Abrams said the United States was not involved in the discussions, which he said were all among Venezuelans.
Asked whether naming them put them in danger, Abrams said, “I don’t think they’re in danger, for one thing, if constitutional order is restored to Venezuela. And as I recall the agreements, all of them were going to retain their positions.”
Abrams said he had exchanged text messages with Guaidó on Tuesday afternoon, describing him as “buoyant and determined.”
Asked whether Guaidó is likely to be arrested, Abrams said an arrest would not solve Venezuela’s problems.
Carlos Vecchio, Guaidó’s ambassador to the United States, also said Monday that the opposition leadership had had “conversations with part of the inner circle of Maduro” and that “they know that Maduro is not going anywhere. That Maduro is the past . . . and that’s why they want to look for a different future for Venezuela.”
Vecchio, speaking in an interview with the BBC, said that “we need to keep pressure on the street” to help convince senior government and military people that this is the time for them to switch sides.
Pompeo addressed the political developments but did not detail U.S. plans in Venezuela as he held a previously scheduled meeting Tuesday with Republican senators, participants said.
“Anything that happens to Guaidó, by the Maduro government, we hold you accountable,” Sen. Lindsey O. Graham (R-S.C.) said after the session. “Maduro would be gone a long time ago if it weren’t for the Russians,” he said.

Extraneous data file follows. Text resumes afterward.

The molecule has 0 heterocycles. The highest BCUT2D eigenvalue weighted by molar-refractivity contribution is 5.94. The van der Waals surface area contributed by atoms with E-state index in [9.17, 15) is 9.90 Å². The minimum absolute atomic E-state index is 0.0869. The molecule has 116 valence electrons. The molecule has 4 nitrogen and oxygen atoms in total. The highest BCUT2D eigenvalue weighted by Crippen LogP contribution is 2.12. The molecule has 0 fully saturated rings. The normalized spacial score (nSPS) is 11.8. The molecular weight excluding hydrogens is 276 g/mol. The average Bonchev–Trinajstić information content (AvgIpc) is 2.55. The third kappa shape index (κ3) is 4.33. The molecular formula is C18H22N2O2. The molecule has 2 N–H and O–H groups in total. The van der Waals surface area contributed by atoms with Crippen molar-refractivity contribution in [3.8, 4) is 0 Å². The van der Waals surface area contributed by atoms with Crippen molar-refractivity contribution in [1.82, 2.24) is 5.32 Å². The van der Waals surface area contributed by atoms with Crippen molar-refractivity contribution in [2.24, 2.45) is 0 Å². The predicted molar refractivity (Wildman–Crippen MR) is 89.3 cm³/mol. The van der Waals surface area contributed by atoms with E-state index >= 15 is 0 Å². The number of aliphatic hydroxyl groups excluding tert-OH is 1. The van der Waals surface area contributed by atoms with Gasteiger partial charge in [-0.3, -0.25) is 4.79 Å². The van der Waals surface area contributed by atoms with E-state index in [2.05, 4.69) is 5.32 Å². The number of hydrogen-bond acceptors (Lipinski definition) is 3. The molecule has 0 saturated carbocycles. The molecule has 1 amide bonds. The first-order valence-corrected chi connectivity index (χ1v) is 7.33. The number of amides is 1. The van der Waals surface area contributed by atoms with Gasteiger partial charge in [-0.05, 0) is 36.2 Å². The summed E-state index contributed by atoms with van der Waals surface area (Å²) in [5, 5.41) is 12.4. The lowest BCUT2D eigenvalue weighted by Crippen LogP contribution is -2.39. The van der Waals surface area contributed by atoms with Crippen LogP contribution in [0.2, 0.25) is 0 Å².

“We need to put Cuba and Russia on notice that if any violence is directed toward Guaidó to try to arrest him or kill him, then we’re going to hold Russia and Cuba liable, and we will respond appropriately, and all options are on the table.”
As leaders around the world weighed in on Twitter, Cuban President Miguel Díaz-Canel tweeted that Cuba stood together “with the legitimate government of Venezuela, that is facing with serenity and courage a new coup attempt by the pro-imperialist right, with the complicity of the United States and its lackeys in the region.”
Asked whether the administration had spoken with Russia about the latest events, Bolton suggested that the U.S. position was already clear.
“We’ve made it clear to Russia in both public and private statements . . . that we regard the actions they’ve taken in Venezuela as something we regard with the utmost seriousness” and have emphasized that civilians should not be harmed.
The Russian Foreign Ministry has condemned what it called violence and incitement on the part of the Venezuelan opposition.
Karoun Demirjian and Carol Morello contributed to this report.